State v. PorterAnnotate this Case
817 P.2d 1306 (1991)
312 Or. 112
STATE of Oregon, Respondent On Review, v. Charles Leslie PORTER, Petitioner On Review.
CC 10-88-08835; CA A51130; SC S37485.
Supreme Court of Oregon, In Banc.
Argued and Submitted January 22, 1991.
Decided September 19, 1991.
Peter Gartlan, Deputy Public Defender, Salem, argued the cause, for petitioner on review. With him on the petition, was Sally L. Avera, Public Defender, Salem.
Janet A. Metcalf, Asst. Atty. Gen., Salem, argued the cause, for respondent on review. With her on the response to the petition, were Dave Frohnmayer, Atty. Gen., and Virginia L. Linder, Sol. Gen., Salem.
The issue in this criminal case is whether, after discovering and seizing evidence *1307 of an open container violation an open can containing beer an officer lawfully searched defendant's car for additional open containers. We hold that the search was unlawful and that the trial court should have suppressed evidence that resulted from it. Accordingly, we reverse the decision of the Court of Appeals, which affirmed the judgment of the trial court. State v. Porter, 102 Or. App. 22, 792 P.2d 471 (1990).
The trial court made no findings of fact when it ruled on the motion to suppress evidence. For the purpose of his petition for review, however, defendant agrees that the Court of Appeals stated the facts correctly.
On September 29, 1988, a police officer noticed defendant, because he was driving a car like the officer's. When the officer caught his eye, defendant looked away furtively. That aroused the officer's suspicion. He ran a records check and discovered that there was an arrest warrant outstanding for the car's registered owner. Because defendant matched the description of the registered owner, the officer stopped the car. After confirming that defendant was the registered owner of the car and was wanted on a Nevada fugitive warrant, the officer arrested defendant and placed him in the back seat of the patrol car.
During the stop, the officer had noticed an open beer can behind the driver's seat, so he returned to defendant's car. He picked up the beer can and determined that it contained some beer. He saw no evidence of a crime. He then searched the car for more open beer cans; that is the search at issue. Under the front seat, the officer found a mirror covered with razor marks. He then looked inside a closed box between the front bucket seats. There, he found four baggies containing methamphetamine and a "cut down" straw with white residue on it.
Defendant was indicted for possession of a controlled substance, ORS 475.992. Before trial, he moved to suppress the methamphetamine, mirror, and straw, arguing that the officer found and seized them during an unlawful search. The state contended that the search was lawful under the automobile exception to the warrant requirement. The trial court denied the motion. Defendant was convicted, and he appealed.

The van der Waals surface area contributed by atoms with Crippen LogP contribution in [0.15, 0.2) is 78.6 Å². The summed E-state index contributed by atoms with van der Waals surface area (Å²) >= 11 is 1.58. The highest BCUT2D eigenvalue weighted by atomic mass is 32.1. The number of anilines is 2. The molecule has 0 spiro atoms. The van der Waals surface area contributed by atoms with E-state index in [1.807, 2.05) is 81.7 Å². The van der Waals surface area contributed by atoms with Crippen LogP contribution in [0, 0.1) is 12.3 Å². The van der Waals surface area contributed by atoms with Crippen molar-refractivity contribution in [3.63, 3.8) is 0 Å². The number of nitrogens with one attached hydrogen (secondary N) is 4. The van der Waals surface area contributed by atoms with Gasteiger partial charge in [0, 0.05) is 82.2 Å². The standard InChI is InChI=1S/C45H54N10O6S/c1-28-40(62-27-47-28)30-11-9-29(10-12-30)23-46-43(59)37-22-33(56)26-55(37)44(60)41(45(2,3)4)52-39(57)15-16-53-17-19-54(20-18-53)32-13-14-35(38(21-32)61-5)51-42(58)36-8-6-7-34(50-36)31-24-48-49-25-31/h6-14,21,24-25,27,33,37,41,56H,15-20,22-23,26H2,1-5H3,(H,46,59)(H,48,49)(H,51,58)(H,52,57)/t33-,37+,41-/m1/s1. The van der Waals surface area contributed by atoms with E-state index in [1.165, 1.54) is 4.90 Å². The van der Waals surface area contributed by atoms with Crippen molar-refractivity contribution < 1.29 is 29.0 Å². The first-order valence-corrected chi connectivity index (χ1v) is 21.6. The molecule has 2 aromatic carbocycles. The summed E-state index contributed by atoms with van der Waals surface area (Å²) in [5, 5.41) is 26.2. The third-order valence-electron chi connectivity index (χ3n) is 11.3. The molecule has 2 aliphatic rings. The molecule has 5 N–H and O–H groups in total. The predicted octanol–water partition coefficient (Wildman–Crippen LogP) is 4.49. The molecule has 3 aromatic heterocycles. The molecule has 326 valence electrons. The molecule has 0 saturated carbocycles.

To the Court of Appeals, the state made a new argument. It contended that the officer was entitled to search for additional open containers under ORS 810.410(3)(b), which permits an "investigation reasonably related to [a] traffic infraction." The Court of Appeals affirmed on that ground, reasoning that the officer saw the open beer can in plain view during the course of a lawful stop. "That discovery justified an investigation `reasonably related to the traffic infraction' regarding open containers." State v. Porter, supra, 102 Or. App. at 25, 792 P.2d 471. The court also concluded that, when the officer found the razor-scratched mirror, he had probable cause to believe that a crime had been committed, justifying his search of the *1308 closed box. Id. at 27, 792 P.2d 471. We allowed defendant's petition for review.
Defendant does not challenge the validity of the stop or of his arrest on the fugitive warrant, nor does he contend that the officer's seizure of the open beer can was unlawful. Rather, he argues that, under ORS 810.410(3), the officer could not lawfully search for additional open containers after having found one open container and nothing more. In the alternative, he argues, if the statute permits the search, then the statute violates Article I, section 9, of the Oregon Constitution and the Fourth Amendment to the United States Constitution.
We begin our analysis with the statute, ORS 810.410, which provides in part:"(2) A police officer may issue a citation to a person for a traffic infraction * * * when the traffic infraction is committed in the police officer's presence. "(3) A police officer: "(a) Shall not arrest a person for a traffic infraction. "(b) May stop and detain a person for a traffic infraction for the purposes of investigation reasonably related to the traffic infraction, identification and issuance of citation." (Emphasis added.)